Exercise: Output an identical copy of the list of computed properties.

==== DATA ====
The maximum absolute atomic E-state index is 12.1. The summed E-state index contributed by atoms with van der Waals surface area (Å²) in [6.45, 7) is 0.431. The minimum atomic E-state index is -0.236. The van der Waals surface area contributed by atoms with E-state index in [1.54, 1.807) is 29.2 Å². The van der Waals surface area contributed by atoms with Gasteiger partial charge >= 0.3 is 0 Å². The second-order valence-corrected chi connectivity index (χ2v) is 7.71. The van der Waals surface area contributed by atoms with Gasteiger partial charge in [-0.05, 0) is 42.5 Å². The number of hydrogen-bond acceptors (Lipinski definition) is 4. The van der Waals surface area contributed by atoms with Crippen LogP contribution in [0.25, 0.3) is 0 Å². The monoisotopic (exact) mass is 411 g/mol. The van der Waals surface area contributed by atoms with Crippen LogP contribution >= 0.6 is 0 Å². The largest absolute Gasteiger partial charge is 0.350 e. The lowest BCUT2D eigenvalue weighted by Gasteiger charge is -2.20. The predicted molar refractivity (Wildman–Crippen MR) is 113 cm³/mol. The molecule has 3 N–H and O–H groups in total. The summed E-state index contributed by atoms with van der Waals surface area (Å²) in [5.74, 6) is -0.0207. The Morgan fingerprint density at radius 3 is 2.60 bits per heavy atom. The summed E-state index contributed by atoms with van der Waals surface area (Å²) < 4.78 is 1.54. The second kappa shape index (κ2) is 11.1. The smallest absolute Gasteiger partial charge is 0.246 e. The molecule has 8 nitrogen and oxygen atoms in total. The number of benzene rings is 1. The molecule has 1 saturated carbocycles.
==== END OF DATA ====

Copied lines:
The maximum absolute atomic E-state index is 12.1. The summed E-state index contributed by atoms with van der Waals surface area (Å²) in [6.45, 7) is 0.431. The minimum atomic E-state index is -0.236. The van der Waals surface area contributed by atoms with E-state index in [1.54, 1.807) is 29.2 Å². The van der Waals surface area contributed by atoms with Gasteiger partial charge >= 0.3 is 0 Å². The second-order valence-corrected chi connectivity index (χ2v) is 7.71. The van der Waals surface area contributed by atoms with Gasteiger partial charge in [-0.05, 0) is 42.5 Å². The number of hydrogen-bond acceptors (Lipinski definition) is 4. The van der Waals surface area contributed by atoms with Crippen LogP contribution in [0.25, 0.3) is 0 Å². The monoisotopic (exact) mass is 411 g/mol. The van der Waals surface area contributed by atoms with Crippen LogP contribution >= 0.6 is 0 Å². The largest absolute Gasteiger partial charge is 0.350 e. The lowest BCUT2D eigenvalue weighted by Gasteiger charge is -2.20. The predicted molar refractivity (Wildman–Crippen MR) is 113 cm³/mol. The molecule has 3 N–H and O–H groups in total. The summed E-state index contributed by atoms with van der Waals surface area (Å²) in [5.74, 6) is -0.0207. The Morgan fingerprint density at radius 3 is 2.60 bits per heavy atom. The summed E-state index contributed by atoms with van der Waals surface area (Å²) < 4.78 is 1.54. The second kappa shape index (κ2) is 11.1. The smallest absolute Gasteiger partial charge is 0.246 e. The molecule has 8 nitrogen and oxygen atoms in total. The number of benzene rings is 1. The molecule has 1 saturated carbocycles.